HORNETS’ SCHEDULE DATE OPPONENT Aug. 19 ....................at Breckinridge County . . . . . . . . . . . Aug. 26..................... at Muhlenberg County . . . . . . . . . . . Sept. 2 ......................Ohio County. . . . . . . . . . . . . . . . . . . . . . Sept. 9....................... Edmonson County . . . . . . . . . . . . . . . Sept. 16 ...................at Tell City (Ind.) . . . . . . . . . . . . . . . . . . . Sept. 23.................... Owensboro Catholic . . . . . . . . . . . . . Sept. 30 ...................Butler County . . . . . . . . . . . . . . . . . . . . . Oct. 6......................... at McLean County . . . . . . . . . . . . . . . . Oct. 21....................... at Todd County Central. . . . . . . . . . . Oct. 28....................... Louisville Holy Cross . . . . . . . . . . . . . .

TIME 7 p.m. 7 p.m. 7 p.m. 7 p.m. 7 p.m. 7 p.m. 7 p.m. 7 p.m. 7 p.m. 7 p.m.


Friday, August 19, 2022 Messenger-Inquirer

S9

Photos by Alan Warren, Messenger-Inquirer | awarren@messenger-inquirer.com

McLean County’s players warm up under the direction of head coach Zach Wagner with sprints before a weightlifting session on July 26 at McLean County High School.

Cougars hoping to finish stronger

McLean failed to reach playoffs last fall

end of last season; now, we just need for that to translate to success on the field of play.”

COUGARS’ SCHEDULE DATE OPPONENT Aug. 19..................... at Ohio County . . . . . . . . . . . . . . . . . . . Aug. 26 ....................Breckinridge County. . . . . . . . . . . . . . Sept. 2 ......................Grayson County . . . . . . . . . . . . . . . . . . . Sept. 9....................... at Muhlenberg County . . . . . . . . . . . Sept. 16 ...................Todd County Central . . . . . . . . . . . . . . Sept. 23.................... at Butler County . . . . . . . . . . . . . . . . . . Sept. 30 ...................at Allen County-Scottsville . . . . . . . . Oct. 6 ........................Hancock County . . . . . . . . . . . . . . . . . . Oct. 21 ......................at Owensboro Catholic . . . . . . . . . . . Oct. 28 ......................Hopkins County Central . . . . . . . . . . .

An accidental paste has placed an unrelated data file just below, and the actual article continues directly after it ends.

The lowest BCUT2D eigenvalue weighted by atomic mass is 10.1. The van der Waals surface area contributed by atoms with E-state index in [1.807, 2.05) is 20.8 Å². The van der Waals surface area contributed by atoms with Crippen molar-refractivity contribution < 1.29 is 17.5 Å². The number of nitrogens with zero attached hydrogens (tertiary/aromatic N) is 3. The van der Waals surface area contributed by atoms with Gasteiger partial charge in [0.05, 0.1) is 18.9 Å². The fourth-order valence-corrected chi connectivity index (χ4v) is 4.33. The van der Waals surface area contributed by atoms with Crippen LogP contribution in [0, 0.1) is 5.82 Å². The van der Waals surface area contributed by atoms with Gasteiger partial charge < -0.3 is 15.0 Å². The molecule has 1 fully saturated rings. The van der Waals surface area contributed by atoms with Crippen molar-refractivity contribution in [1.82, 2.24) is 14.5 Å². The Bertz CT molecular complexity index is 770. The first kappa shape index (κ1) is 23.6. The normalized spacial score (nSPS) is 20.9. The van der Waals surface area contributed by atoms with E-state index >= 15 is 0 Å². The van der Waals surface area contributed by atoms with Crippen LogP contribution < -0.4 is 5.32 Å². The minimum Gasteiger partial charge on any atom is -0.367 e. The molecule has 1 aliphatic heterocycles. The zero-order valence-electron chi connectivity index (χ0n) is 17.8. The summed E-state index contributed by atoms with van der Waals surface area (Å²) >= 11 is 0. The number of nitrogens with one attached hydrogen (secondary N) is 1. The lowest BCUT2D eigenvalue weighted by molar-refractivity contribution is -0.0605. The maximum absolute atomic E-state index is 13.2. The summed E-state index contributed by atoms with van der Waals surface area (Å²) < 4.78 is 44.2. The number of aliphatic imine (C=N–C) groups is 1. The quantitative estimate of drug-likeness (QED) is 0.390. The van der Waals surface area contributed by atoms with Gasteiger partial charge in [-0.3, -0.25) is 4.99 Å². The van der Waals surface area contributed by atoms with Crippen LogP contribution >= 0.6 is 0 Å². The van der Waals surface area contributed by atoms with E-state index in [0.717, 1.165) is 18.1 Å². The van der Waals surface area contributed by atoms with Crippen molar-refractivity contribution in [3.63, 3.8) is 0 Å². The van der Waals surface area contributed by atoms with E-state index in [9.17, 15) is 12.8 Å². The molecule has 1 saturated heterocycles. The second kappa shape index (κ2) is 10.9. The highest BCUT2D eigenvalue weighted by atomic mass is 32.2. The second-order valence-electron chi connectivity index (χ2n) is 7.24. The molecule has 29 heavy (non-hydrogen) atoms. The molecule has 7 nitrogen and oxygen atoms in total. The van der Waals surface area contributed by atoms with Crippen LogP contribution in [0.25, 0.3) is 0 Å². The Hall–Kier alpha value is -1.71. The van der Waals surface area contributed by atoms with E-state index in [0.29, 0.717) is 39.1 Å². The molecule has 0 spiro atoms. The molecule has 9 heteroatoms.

OFFENSE

Running the show for McLean County’s hybrid Wing-T will be junior BY JIM PICKENS quarterback Brodie Cline, MESSENGER-INQUIRER who passed for 810 yards cLean County and four touchdowns last started fast and fall. faded late during “We feel good about an uncharacteristic Brodie back there,” season for the Cougars Wagner said. “He comes in 2021, and head from a football family, and coach Zach Wagner will his two brothers played for be looking for more me. He’s quick and makes consistency from a more good decisions.” experienced team this Cline will be backed up fall. by sophomore Ayden Rice. “We had a lot of new The Cougars’ running faces on both sides of back corps will include the line of seniors scrimmage Lucas Mauzy last year and Zach — we took Clayton at some lumps fullback, because of with senior it, but at the Will Taylor, same time junior Elijah we gained Baldwin and a lot of sophomores much-needed experience Rice and Kamden Walters that will ser ve us well expected to contribute at in 2022,” said Wagner, wingback. whose 4-6 club dropped Mauzy and Clayton its final five games combined to rush for and failed to reach more than 1,000 yards the KHSAA Class 2-A and score 21 TDs in 2021. playoffs. Senior Evan Ward, “We’re coming off a junior Isaiah Algood and full winter of strength senior Landen Goodwin, and conditioning, which the team’s tight end, has been a hallmark of form a strong receivers our program. We’ve been unit. ver y encouraged by what McLean’s line will we’ve seen since the feature junior center

M

Algood and Walters, along with freshman Aden Bolden. Clayton was the team’s top tackler last year, registering 70 total stops, including four tackles for loss and two sacks. “We tackled well last season, but we lacked effort getting to the point of attack,” Wagner said. “We need to have the desire to get to the football as quickly as we can on every play — that’s what it takes for us to be successful. “We’re putting a lot of emphasis on effort and attitude on the defensive McLean County lineman Ethan Crowe lifts during practice side of the ball.” on July 26 at McLean County High School.